Haunted Locations - The Chequers Inn, West Farleigh

Many, many years ago, one of my first jobs in rural Kent was 'cellar boy' in an old pub called 'The Chequers'. It was run by an eccentric couple called Len and Joan, who had been guvnors of the place for decades. My mother was a regular, back in the 1960's, and knew the couple very well. Len was a larger than life sort, stomping up and down the bar wearing a pith helmet and spouting lines from the Goon Show. He had the respect in the villages.

The old Chequers Inn, West Farleigh, now the Tickled Trout. I used to clean that phone box, polish the chrome, and replace the flowers inside.

Like a lot of rural pubs, the place hadn't changed much over the decades. The electrical work was all self installed, no fridges for the mixers or softs, or wine. There was either white wine, or red wine, as the Chequers was in the heart of Hops country. The landscape around West Farleigh is still dotted with 'Oast Houses' the conical towers, which once dried the hops, they are now holiday cottages and posh bedrooms (a devil for wardrobe space though). Hops make beer! The air on some Summer days was intoxicating, literally, as the hop dust covered everything in a yellow powder. It hung on the air.

In these Summer months the migrant workers would arrive, often taking over the Public Bar in an evening, enjoying some raucous games of pool and pissing all over anything they could. It was okay, the place was built for it, and the workers returned every year to pick the hops and piss about in the pub. The ladies of the village were all safely stashed away in the Saloon Bar, which was Joan's (land lady) domain. This was the era of Gin & Lemon, and Sobranie cigarettes. But, the walls of the Ladies Saloon were a shock. It was a tiny cubicle space, but the entire wall surface was papered with ladies porn! Male flesh in every direction, and sausage aplenty. Back then the Johnny machines were in the Ladies too, and I guess Joan thought the Ladies wouldn't mind an eyeful in-between gins. It was all a bit Darling Buds of May, truth be told. My sister would often meet me after work, on her horse, Flash. I only had a BMX, but we would travel home across the Apple orchards and strawberry fields together. Sniff. 

My job at The Chequers was to clean and relight the pub fireplaces, which as you can see from the old chimneys, were many. Each of the two stacks connected to many small fireplaces throughout the building. After, I would clean both bar areas, polish the tables, lay out the beer mats, clean ashtrays, restock the mixers, clean the Phone Box outside (original) and finally get down into the cellar...

The cellar of the Chequers was dark, very old, and had many nooks and crannies. All the pub stock was kept down in the cellar, alongside ancient bottles of Brandy (I only sipped once!), bottles of Canada Dry and mysterious old trunks full of papers, books and more bottles of Brandy. Scrubbing brass barrel fittings was a long job. The taps were often green, with mould, scrubbed off with a Brillo pad and left for 'changeover' of the barrels. This was all done in semi darkness, as the lighting in the cellar could be described as 'home made' at best, it would flicker when Len (landlord) walked back and forth above, in the bar. There were many occasions when I heard people walking above, before opening, but could tell it wasn't the landlord. Just a feeling. That pub was old, 17thC, at least, and the foundations were likely very old. The pub dog, Rambo, a huge German Shepard would often react very strangely throughout the pub, but especially if I went down the cellar. He'd stand at the top, waiting for me to come back up. The only time he ever whined, actually.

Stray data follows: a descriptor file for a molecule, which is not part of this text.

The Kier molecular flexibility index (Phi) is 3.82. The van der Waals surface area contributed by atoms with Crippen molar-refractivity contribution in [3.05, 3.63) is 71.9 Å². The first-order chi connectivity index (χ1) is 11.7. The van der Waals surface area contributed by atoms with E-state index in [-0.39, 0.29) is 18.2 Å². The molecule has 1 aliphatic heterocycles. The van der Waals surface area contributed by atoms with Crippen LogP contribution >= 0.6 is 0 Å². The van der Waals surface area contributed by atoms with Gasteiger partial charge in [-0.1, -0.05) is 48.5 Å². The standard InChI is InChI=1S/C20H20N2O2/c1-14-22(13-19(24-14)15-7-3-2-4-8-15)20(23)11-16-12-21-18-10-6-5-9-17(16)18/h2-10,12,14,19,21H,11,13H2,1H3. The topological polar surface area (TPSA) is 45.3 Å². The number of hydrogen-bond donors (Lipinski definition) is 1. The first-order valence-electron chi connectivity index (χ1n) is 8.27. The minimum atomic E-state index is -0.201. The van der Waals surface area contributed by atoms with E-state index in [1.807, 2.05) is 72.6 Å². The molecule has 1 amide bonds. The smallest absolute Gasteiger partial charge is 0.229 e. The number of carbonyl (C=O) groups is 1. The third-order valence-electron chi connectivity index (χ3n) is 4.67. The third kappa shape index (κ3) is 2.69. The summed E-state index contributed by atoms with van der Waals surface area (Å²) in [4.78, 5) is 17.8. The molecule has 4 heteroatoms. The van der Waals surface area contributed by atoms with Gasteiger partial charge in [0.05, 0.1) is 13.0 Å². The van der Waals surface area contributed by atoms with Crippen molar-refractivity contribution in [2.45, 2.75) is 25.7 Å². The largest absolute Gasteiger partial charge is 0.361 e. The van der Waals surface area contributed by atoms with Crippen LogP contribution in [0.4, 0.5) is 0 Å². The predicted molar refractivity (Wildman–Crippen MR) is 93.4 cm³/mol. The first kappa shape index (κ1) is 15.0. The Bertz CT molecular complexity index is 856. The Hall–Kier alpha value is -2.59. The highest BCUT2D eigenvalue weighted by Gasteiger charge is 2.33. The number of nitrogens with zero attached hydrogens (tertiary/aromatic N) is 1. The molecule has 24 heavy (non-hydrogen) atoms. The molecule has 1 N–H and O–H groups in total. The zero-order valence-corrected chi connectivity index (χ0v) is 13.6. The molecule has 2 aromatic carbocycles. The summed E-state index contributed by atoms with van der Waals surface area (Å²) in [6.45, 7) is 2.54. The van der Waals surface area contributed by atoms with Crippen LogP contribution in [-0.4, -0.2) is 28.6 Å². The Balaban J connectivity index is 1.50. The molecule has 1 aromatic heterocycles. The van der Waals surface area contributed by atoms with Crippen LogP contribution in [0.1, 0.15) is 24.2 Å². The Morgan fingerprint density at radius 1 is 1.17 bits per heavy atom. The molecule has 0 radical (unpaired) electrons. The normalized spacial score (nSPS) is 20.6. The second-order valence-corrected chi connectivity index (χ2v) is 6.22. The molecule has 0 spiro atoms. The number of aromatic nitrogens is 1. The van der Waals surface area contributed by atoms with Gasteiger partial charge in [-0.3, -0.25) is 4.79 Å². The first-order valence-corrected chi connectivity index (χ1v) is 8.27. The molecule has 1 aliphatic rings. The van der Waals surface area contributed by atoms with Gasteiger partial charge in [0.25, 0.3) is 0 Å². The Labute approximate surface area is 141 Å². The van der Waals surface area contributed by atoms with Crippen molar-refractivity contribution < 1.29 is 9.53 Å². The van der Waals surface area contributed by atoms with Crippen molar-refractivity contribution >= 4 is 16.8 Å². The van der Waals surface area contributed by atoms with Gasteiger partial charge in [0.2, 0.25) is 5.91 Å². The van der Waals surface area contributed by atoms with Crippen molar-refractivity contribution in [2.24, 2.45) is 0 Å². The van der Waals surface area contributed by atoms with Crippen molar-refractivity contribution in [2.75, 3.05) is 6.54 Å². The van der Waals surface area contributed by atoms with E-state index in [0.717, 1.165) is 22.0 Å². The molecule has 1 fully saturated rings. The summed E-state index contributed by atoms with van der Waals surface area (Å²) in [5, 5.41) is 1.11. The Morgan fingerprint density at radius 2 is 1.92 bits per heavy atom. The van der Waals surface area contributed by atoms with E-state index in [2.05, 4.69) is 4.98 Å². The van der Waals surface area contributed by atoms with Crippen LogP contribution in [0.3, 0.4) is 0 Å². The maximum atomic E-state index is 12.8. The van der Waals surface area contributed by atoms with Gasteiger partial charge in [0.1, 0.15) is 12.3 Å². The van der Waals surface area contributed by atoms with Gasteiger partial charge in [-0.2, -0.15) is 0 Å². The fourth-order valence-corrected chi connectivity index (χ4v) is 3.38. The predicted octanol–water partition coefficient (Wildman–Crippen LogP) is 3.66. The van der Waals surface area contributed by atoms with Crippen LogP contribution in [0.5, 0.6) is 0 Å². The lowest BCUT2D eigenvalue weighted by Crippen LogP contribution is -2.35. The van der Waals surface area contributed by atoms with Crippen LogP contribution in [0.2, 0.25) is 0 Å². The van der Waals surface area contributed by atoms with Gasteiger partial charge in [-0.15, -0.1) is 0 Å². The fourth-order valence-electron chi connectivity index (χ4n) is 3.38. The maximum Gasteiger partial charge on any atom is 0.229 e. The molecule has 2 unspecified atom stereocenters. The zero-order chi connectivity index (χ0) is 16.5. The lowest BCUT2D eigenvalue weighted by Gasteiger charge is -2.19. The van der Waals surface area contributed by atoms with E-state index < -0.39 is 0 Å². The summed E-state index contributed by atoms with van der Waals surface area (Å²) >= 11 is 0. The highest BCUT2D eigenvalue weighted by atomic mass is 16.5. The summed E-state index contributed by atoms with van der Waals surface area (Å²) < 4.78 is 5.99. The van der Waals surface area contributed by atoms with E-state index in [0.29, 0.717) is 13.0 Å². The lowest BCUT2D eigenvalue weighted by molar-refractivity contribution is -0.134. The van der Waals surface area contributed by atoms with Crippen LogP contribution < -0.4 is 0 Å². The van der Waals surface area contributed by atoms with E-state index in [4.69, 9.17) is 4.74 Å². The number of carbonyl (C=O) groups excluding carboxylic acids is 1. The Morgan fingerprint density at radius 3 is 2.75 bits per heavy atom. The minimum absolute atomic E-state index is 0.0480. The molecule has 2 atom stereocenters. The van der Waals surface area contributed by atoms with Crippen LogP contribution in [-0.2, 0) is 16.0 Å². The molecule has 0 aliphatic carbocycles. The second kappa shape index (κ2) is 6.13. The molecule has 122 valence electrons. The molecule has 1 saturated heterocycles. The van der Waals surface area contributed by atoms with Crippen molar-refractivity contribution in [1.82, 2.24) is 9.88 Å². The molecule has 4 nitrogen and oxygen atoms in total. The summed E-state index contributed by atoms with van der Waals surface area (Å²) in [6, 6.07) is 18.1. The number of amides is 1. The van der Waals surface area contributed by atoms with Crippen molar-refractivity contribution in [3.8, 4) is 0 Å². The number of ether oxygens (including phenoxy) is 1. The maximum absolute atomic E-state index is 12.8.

Parts of the cellar were unlit, as there was no use for extra storage space. The vaulted rooms were pitch black, smelly and very creepy. There was one room that I only entered once, never again. It had a square hole in the middle of the space! It was too dark to see the bottom, and the hole was left uncovered. There was something moving down there. It absolutely terrified me. I've never been so scared as I was that afternoon, kind of transfixed on the spot. But, I swear to God, that I felt something looking back at me from that dark pit. It's just given me goosebumps to think about it, and type these words. Leaving the cellar, out into the Summer sun, I became aware (probably for the first time), that evil dwells in the dark spaces. Things, creatures if you like, that live in the darkness.

The Highwayman Inn, in Blackenrock, is based on my old experiences in Kent pubs. They are some of the creepiest places I know, with Hawkhurst or Goudhurst, being number one spots for me. Old villages, that still have a lot of identity today. Those country villages look so pretty on the postcards, but I suspect pretty much every village in Kent has a nasty story or two. I will never know what was at the bottom of the pit, as the pub has since been revamped into the 'Tickled Trout', but many, like me, will remember the creepy Summers and Winters in The Chequers Inn.